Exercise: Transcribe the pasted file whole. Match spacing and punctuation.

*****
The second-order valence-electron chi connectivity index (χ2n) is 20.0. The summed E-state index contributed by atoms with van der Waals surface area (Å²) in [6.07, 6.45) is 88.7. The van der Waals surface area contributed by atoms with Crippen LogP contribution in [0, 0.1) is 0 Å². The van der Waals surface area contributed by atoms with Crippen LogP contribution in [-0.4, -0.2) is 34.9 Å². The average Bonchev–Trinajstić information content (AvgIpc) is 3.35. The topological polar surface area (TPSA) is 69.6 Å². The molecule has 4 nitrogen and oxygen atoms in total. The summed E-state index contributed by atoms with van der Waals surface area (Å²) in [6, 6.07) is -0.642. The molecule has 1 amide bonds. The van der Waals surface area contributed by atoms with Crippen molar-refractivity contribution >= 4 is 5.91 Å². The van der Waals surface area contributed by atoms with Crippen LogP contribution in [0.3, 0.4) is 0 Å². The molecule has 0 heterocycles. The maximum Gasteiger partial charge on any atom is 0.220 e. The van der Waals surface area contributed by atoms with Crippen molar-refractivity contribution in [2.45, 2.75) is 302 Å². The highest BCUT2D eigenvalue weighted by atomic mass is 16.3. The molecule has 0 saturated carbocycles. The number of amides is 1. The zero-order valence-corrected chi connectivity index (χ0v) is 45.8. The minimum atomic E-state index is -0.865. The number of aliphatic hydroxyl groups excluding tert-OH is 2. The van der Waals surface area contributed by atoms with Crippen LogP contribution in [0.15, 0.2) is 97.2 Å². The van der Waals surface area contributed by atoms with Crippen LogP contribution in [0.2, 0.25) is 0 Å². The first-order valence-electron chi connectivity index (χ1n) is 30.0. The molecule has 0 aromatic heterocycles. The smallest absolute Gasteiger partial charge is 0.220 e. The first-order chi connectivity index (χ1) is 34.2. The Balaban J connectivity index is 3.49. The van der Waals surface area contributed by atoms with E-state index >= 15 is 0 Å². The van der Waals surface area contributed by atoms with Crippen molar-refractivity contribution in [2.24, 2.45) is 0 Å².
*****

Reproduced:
The second-order valence-electron chi connectivity index (χ2n) is 20.0. The summed E-state index contributed by atoms with van der Waals surface area (Å²) in [6.07, 6.45) is 88.7. The van der Waals surface area contributed by atoms with Crippen LogP contribution in [0, 0.1) is 0 Å². The van der Waals surface area contributed by atoms with Crippen LogP contribution in [-0.4, -0.2) is 34.9 Å². The average Bonchev–Trinajstić information content (AvgIpc) is 3.35. The topological polar surface area (TPSA) is 69.6 Å². The molecule has 4 nitrogen and oxygen atoms in total. The summed E-state index contributed by atoms with van der Waals surface area (Å²) in [6, 6.07) is -0.642. The molecule has 1 amide bonds. The van der Waals surface area contributed by atoms with Crippen molar-refractivity contribution >= 4 is 5.91 Å². The van der Waals surface area contributed by atoms with Crippen LogP contribution in [0.3, 0.4) is 0 Å². The molecule has 0 heterocycles. The maximum Gasteiger partial charge on any atom is 0.220 e. The van der Waals surface area contributed by atoms with Crippen molar-refractivity contribution in [2.45, 2.75) is 302 Å². The highest BCUT2D eigenvalue weighted by atomic mass is 16.3. The molecule has 0 saturated carbocycles. The number of amides is 1. The zero-order valence-corrected chi connectivity index (χ0v) is 45.8. The minimum atomic E-state index is -0.865. The number of aliphatic hydroxyl groups excluding tert-OH is 2. The van der Waals surface area contributed by atoms with Crippen LogP contribution in [0.15, 0.2) is 97.2 Å². The van der Waals surface area contributed by atoms with Crippen LogP contribution in [0.2, 0.25) is 0 Å². The first-order valence-electron chi connectivity index (χ1n) is 30.0. The molecule has 0 aromatic heterocycles. The smallest absolute Gasteiger partial charge is 0.220 e. The first-order chi connectivity index (χ1) is 34.2. The Balaban J connectivity index is 3.49. The van der Waals surface area contributed by atoms with E-state index >= 15 is 0 Å². The van der Waals surface area contributed by atoms with Crippen molar-refractivity contribution in [2.24, 2.45) is 0 Å².